Hospitality sector: Lucrative career in sales and marketing
The hospitality sector is a fast-growing industry which requires the sales and marketing teams to be innovative and think on their feet…
There was a time when one could count five-star hotels in India on fingertips. But today, competition has soared and, often, what distinguishes a profitable hotel from its peers is a competent, enthusiastic, passionate and an innovative sales and marketing team. Marketing involves research, assessing customer needs and evaluating and determining profitable opportunities in order to come up with different strategies to sell various offerings at a hotel.
Marketing a hotel
Veenu Rastogi, Area Director Sales & Marketing (North & West India) and Director of Sales & Marketing, Crowne Plaza Mayur Vihar, explains, “You need to know what sort of guests the hotel caters to – business or leisure. This helps you to come up with an overall strategy. For example, this is essentially a business hotel, so our marketing initiatives are mainly targeted at business travellers. However, we also need to keep in mind our non-residential guests, who would like to use our facilities.”
The sales teams engage in on-the-ground work to attract customers. “The job requires a high degree of soft skills such as persuasiveness, communication and thinking on your feet. You need to meet clients regularly, build a relationship and encourage them to become your customers. Besides, fieldwork is not easy. It may be hot or rainy outside and you still need to travel and look smart when you meet a client. Often salespeople need to cold call and this can be a difficult exercise,” says Rastogi.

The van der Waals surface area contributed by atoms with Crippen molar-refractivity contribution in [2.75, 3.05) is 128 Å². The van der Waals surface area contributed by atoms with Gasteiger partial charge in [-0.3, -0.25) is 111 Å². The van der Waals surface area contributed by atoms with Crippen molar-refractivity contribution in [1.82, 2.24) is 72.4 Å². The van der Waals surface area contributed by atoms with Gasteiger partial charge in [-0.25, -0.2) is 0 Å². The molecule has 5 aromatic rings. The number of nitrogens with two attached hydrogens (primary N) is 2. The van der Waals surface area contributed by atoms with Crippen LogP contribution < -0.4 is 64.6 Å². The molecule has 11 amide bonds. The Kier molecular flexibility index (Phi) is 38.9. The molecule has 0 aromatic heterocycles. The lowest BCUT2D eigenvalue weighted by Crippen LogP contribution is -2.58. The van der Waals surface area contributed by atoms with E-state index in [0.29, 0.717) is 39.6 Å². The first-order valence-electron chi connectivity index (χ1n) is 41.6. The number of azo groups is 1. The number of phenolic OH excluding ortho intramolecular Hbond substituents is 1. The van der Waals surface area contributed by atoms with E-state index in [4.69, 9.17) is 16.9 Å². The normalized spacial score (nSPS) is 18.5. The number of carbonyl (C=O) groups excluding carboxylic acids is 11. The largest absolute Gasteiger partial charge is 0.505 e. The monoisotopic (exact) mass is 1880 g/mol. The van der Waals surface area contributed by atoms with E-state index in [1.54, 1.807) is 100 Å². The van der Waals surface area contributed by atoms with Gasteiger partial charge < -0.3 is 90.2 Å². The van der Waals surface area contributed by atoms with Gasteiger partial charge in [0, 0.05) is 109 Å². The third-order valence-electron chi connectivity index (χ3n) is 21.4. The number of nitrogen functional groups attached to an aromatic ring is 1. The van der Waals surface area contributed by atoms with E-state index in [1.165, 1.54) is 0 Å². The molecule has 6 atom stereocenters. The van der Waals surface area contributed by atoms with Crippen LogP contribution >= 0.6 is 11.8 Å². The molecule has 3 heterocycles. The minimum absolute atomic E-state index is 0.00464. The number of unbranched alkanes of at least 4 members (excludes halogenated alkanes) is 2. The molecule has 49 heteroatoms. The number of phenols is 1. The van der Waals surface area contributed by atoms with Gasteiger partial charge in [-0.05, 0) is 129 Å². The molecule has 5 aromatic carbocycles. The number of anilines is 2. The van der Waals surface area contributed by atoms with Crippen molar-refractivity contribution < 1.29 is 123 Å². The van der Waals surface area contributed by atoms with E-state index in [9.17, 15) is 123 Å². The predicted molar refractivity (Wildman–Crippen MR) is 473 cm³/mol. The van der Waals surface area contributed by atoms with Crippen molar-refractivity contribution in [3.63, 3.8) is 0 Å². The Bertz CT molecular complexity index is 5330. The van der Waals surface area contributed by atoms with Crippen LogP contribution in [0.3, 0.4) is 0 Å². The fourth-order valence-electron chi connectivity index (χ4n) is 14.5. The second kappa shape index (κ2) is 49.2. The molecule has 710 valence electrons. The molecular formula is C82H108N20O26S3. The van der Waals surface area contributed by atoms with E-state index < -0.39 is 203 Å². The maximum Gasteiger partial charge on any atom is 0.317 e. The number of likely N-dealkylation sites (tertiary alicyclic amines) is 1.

If you’ve ever booked a hotel online, you would have seen that pricing varies from time to time. This dynamic pricing is decided by the team handling revenue management, one of lesser-known but key areas under sales and marketing.
Kunal Jain, Revenue Manager at Crowne Plaza, Mayur Vihar, says, “Pricing cannot be static. It depends on demand. Revenue management comes up with pricing models that help a hotel decide how much it should be charging a customer for a particular room at a certain point of time and through a specific channel to remain profitable.”
To do this job, revenue managers seek inputs from marketing and sales, as well as finance and accounting. Using this information, they prepare a forecast of pricing for the hotel to meet its revenue target.
Revenue management may seem like a financial role. However, Jain says, “You need to understand mathematics and enjoy numbers for a revenue manager’s job, but you don’t need to have a background in finance or marketing. It is more important to understand the workings of the hotel industry.”
Most new recruits begin their careers in sales and grow into roles within the marketing and revenue department. They can work their way towards managing sales and marketing for a particular hotel, before managing it for a hotel chain.